ENAIRE develops ATM in Spain with the use of ADS-B surveillance
Surveillance based on both Mode S radar and ADS-B creates a cooperative and safer system that is fail tolerant, details Nicolás Martín, Head of Navigation and Surveillance at ENAIRE.
Air traffic in European airspace will experience a continuous growth rate (estimated at three per cent by IATA) that, in the long term (approximately 15 years), will result in a doubling of today’s values. It is therefore essential to be able to increase airspace capacity, whilst guaranteeing the safety of operations. Mode S systems, together with ADS-B systems, provide a solution to the problems currently posed by the increase in air traffic. Their implementation, in the short term, is key.
The benefits of using Mode S systems
Mode S systems complement the capabilities of monopulse radar; identifying aircraft by way of flight ID. In addition, they guarantee the integrity of information in high traffic density environments, providing higher resolution altitude information (essential to reducing vertical separation between aircraft), and avoid the problem of lacking codes for uniquely identifying both aircraft (by using the flight plan) and radars. Enhanced surveillance (EHS) supplements basic surveillance by sending on-board parameters to the ground for air traffic management. Data such as heading, speed, rate of climb, selected altitude and ground speed are sent automatically, without the need for a pilot or controller to initiate communication. This reduces the workload of both, and allows for the implementation of new monitoring tools and control applications for traffic management and conflict alerts.
Investing in system updates
In 2009, ENAIRE began updating its old monopulse secondary radar systems by deploying Mode S radars to cover Spanish airspace.
A two-fold strategy was used to update the monopulse systems. An effort was made to make the most of the installed systems, given the investment required to purchase and install a radar system. The initial phase to update the technology (2007-2015) resulted in a dual layer of coverage, with monopulse and Mode S radar. In addition, the areas with the most traffic entering Spanish airspace were taken into account to prioritise surveillance on the border with France.
Integrating ADS-B sensors
In 2016, coinciding with the update of Mode S radar number 13, ENAIRE’s requirements were reviewed to include a second independent surveillance layer in each radar consisting of ADS-B sensors. Both technologies – surveillance based on Mode S radar and ADS-B – complement each other to overcome their limitations, thereby yielding a surveillance system that is cooperative, redundant, fail tolerant, interference tolerant and, most of all, safer.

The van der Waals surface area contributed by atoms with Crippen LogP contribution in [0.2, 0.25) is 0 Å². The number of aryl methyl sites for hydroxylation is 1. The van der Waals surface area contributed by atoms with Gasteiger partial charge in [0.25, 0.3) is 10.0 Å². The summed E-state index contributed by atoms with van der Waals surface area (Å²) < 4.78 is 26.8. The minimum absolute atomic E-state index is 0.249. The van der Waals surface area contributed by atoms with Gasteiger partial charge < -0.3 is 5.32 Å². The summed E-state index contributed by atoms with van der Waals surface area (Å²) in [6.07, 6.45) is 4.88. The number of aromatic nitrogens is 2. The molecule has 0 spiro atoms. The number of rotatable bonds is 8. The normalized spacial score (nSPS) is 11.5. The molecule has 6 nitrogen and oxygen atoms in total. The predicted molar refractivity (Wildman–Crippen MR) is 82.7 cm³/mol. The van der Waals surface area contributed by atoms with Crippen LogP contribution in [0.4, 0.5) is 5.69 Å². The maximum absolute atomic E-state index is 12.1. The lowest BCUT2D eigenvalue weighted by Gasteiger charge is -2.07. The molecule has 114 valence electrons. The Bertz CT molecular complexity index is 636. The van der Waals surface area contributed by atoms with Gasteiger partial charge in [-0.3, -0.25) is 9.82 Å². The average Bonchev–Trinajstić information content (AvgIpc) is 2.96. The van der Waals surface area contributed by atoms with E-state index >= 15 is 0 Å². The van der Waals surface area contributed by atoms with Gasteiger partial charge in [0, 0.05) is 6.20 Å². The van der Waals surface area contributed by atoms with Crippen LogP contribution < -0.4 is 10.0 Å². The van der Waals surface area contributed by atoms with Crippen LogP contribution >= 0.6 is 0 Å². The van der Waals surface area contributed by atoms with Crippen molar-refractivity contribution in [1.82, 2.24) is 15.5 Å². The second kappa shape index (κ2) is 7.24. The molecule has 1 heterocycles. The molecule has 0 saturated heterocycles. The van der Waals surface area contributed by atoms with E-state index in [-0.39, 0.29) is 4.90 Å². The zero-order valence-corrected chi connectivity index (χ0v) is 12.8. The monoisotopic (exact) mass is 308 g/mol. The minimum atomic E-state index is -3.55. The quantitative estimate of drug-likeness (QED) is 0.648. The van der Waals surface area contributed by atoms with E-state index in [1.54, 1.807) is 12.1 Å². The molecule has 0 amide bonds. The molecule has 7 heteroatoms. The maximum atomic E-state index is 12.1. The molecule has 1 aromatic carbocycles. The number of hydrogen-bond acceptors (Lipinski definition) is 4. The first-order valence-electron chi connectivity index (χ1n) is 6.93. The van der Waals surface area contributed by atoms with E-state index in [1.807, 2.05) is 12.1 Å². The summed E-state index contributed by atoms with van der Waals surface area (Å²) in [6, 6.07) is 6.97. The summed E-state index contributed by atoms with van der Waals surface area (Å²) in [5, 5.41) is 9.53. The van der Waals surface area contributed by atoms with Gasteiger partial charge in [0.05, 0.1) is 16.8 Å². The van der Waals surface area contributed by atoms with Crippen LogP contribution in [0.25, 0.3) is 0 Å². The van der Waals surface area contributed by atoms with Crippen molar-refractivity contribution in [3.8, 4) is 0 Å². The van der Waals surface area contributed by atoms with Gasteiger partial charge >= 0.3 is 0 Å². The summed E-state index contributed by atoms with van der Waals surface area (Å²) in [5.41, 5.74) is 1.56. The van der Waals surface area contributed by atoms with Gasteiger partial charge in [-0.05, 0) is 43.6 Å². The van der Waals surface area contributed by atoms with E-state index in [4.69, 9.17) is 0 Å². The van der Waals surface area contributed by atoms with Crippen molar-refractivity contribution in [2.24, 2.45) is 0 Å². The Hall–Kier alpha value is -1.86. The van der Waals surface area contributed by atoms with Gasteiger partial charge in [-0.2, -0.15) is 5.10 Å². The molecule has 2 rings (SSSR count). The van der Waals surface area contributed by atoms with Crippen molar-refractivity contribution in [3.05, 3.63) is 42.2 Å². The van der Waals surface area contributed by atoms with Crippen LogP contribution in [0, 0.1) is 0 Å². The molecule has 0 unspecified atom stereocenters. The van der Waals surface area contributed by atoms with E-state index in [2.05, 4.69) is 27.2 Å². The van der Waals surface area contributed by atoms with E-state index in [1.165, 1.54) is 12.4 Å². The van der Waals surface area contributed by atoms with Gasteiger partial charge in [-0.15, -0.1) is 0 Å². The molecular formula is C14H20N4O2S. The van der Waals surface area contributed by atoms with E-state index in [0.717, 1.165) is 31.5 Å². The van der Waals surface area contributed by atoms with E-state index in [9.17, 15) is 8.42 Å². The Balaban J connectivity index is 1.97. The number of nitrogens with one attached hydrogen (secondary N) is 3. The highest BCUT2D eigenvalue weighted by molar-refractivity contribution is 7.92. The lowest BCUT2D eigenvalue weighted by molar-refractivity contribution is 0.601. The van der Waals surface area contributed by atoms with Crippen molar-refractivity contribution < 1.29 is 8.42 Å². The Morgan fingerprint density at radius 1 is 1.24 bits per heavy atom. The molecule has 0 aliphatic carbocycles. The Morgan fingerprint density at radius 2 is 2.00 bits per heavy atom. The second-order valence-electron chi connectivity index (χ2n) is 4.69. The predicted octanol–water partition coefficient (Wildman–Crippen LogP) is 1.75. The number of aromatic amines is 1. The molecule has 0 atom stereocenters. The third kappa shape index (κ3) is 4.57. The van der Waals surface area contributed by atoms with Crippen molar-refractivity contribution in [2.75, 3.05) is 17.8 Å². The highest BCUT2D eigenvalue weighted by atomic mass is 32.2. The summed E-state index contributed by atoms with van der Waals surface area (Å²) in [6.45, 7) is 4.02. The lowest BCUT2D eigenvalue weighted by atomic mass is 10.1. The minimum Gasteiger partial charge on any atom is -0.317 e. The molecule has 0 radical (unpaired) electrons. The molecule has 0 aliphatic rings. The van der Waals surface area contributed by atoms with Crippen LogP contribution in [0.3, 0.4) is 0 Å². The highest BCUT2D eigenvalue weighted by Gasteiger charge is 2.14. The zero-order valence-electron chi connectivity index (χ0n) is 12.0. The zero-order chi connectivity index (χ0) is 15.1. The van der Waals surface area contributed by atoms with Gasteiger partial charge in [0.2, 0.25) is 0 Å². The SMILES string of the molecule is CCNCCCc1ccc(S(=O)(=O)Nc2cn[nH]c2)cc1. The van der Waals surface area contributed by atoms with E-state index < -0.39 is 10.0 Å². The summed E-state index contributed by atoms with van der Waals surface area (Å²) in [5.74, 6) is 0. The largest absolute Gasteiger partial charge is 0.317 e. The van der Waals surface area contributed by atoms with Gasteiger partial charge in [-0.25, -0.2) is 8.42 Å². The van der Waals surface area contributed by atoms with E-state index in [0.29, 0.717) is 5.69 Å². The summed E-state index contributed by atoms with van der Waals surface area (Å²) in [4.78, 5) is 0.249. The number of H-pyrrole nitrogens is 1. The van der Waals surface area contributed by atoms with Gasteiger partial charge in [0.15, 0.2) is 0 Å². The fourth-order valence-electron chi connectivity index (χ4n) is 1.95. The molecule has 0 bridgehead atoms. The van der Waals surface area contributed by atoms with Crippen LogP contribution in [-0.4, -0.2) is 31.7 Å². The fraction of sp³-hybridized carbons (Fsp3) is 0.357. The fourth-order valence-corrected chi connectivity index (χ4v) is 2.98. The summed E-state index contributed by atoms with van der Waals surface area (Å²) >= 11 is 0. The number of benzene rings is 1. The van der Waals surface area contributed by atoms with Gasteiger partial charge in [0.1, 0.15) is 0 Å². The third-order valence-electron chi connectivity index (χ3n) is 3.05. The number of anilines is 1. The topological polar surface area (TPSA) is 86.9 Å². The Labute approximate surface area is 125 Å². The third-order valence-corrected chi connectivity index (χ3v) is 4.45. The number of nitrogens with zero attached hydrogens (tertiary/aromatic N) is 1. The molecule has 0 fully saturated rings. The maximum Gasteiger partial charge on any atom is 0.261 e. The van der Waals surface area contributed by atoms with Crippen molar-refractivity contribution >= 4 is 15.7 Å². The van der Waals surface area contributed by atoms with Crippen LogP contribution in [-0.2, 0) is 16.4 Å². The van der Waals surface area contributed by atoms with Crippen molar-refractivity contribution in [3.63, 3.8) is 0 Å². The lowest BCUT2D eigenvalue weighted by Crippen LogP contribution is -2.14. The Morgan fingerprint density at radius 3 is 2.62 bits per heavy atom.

The ADS-B reception system installed in radars is redundant (in keeping with the classical design philosophy of surveillance systems) and works independently of the radar, to provide greater availability to the station. The following objectives are pursued by using this information:
- Update tracking during an aircraft’s flight as it passes through the cone of silence to minimise the detection gap time in the cone
- Passively acquire targets in order to reduce the number of general calls until they can be completely eliminated (once all aircraft are equipped by law), using the position information of the aircraft
- Acquire aircraft on the ground in order to enter them into the Spanish Air Traffic Control System (SACTA) early and be able to interrogate and detect the aircraft before take-off by using selective interrogations
- Improve how reflections are handled by being able to update the internal tracking done by the radar with information independent of the reflection.
Further developments in ENAIRE’s ADS-B systems
In coming years, and until 2024, new Mode S radars with ADS-B will be installed, and the Mode S radars already in service will be updated. The goal is to guarantee that dual Mode S and ADS-B coverage is available throughout the airspace under the control of ENAIRE.
This deployment will be reinforced by installing ADS-B stations at selected airports and areas without radar coverage, which will allow us to provide surveillance information from ground level, once ENAIRE is certified to provide surveillance services based on ADS-B data in 2020.
Currently, of ENAIRE’s 29 secondary radars, 18 have already been updated to Mode S, five of which have a combined ADS station.